I’ve mentioned more than once the influence of Aubrey Beardsley on the artists featured in this miniseries – e.g., Kay Nielsen (see “Tales from the Old North”) and Harry Clarke (“Orangutans and Other Murderers”). So, I thought you might like to know what all the fuss is about.
Beardsley published his first illustrations in the mid 1880s, while he was still a student in Bristol, England. After some twists and turns, and under the guidance of Edward Burne-Jones (a hugely influential Victorian artist), Beardsley declared himself an artist circa 1891. (He didn’t give up his day job as a clerk in an architecture office though – not just yet.)
Shortly after “declaring his major,” Beardsley spent time in Paris, where he first encountered the now-famous poster art of Henri de Toulouse-Lautrec and Japanese woodcuts – both of which exerted a lasting influence on his art. (Never heard of Toulouse-Lautrec? Don’t know a woodcut from a woodshed? Not to worry – you’ll recognize the style if not the specifics. ) In retrospect, the blending of these influences, not only in Beardsley’s work but in the larger aesthetic sensibilities of the day, can be identified (at least in part) as the underpinnings of the Art Nouveau movement.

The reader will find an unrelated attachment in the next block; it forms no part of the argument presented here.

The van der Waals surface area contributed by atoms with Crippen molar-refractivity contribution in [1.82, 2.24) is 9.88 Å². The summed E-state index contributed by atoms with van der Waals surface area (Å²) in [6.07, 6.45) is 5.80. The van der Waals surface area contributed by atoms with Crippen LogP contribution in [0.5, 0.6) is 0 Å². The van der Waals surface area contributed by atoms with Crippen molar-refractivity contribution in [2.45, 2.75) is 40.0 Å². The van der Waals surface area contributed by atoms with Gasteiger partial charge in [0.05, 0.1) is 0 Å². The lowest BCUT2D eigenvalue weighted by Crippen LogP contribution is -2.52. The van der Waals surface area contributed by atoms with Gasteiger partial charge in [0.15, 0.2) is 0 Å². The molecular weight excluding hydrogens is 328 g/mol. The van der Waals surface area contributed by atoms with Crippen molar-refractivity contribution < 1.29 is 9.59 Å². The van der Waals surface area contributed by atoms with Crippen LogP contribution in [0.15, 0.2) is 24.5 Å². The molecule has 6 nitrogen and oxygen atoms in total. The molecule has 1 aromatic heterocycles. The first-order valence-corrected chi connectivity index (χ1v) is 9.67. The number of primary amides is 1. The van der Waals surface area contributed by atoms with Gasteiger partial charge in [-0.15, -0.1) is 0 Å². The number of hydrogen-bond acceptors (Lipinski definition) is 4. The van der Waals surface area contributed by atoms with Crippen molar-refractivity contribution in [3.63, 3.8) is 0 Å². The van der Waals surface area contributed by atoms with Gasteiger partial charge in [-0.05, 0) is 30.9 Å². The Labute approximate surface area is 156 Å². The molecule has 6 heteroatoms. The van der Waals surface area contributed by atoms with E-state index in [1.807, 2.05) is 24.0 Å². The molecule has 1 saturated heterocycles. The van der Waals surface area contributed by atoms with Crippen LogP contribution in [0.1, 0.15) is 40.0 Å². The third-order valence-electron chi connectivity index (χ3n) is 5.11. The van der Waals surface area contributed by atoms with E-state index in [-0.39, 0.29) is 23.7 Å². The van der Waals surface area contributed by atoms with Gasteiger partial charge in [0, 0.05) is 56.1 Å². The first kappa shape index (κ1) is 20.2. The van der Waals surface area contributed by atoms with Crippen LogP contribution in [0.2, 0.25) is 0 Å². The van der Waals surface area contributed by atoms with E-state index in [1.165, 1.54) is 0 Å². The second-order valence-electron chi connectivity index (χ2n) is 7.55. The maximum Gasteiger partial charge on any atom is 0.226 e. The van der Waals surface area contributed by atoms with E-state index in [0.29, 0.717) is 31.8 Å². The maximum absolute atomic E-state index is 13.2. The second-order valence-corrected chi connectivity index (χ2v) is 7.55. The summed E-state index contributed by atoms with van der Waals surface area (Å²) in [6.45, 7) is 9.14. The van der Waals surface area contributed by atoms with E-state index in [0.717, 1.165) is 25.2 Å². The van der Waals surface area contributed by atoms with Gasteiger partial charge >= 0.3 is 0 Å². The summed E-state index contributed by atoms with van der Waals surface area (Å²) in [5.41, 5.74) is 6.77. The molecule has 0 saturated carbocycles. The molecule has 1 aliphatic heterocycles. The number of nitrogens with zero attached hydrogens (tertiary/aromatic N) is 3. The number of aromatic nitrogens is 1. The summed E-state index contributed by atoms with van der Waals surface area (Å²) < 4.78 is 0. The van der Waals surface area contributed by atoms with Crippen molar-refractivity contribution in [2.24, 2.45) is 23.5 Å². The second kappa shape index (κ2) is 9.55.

In 1892, London publisher J.M. Dent hired Beardsley to create illustrations for an edition of Thomas Malory’s Morte d’Arthur. It’s not entirely clear how Beardsley came to the publisher’s attention, but they were looking to compete with the insanely beautiful books produced by William Morris’ Kelmscott Press, and Beardsley was elected as the man to make that happen.
This was artist’s first professional commission. He was 20 years old.
Issued in twelve parts between 1893-1894, Beardsley’s Arthur includes 15 full-page and 5 double-page illustrations, along with hundreds of initials, borders, and in-text decorations – all done in black-and-white.
Art Nouveau is often associated with sumptuous curves, long lines, delicate details. Imagine ornately flowing vines of flowers or beautifully faceted Tiffany glass. And while you can certainly find those curves, lines, details in Beardsley’s work, there’s also a sinister element to the artist’s rendering of Malory’s masterpiece – over-sexed satyrs, sneering mouths, looming death.
I’d love to say that this was the beginning of a long and storied career for Beardsley, but alas the poor man died of tuberculosis in 1898. He was 25 years old.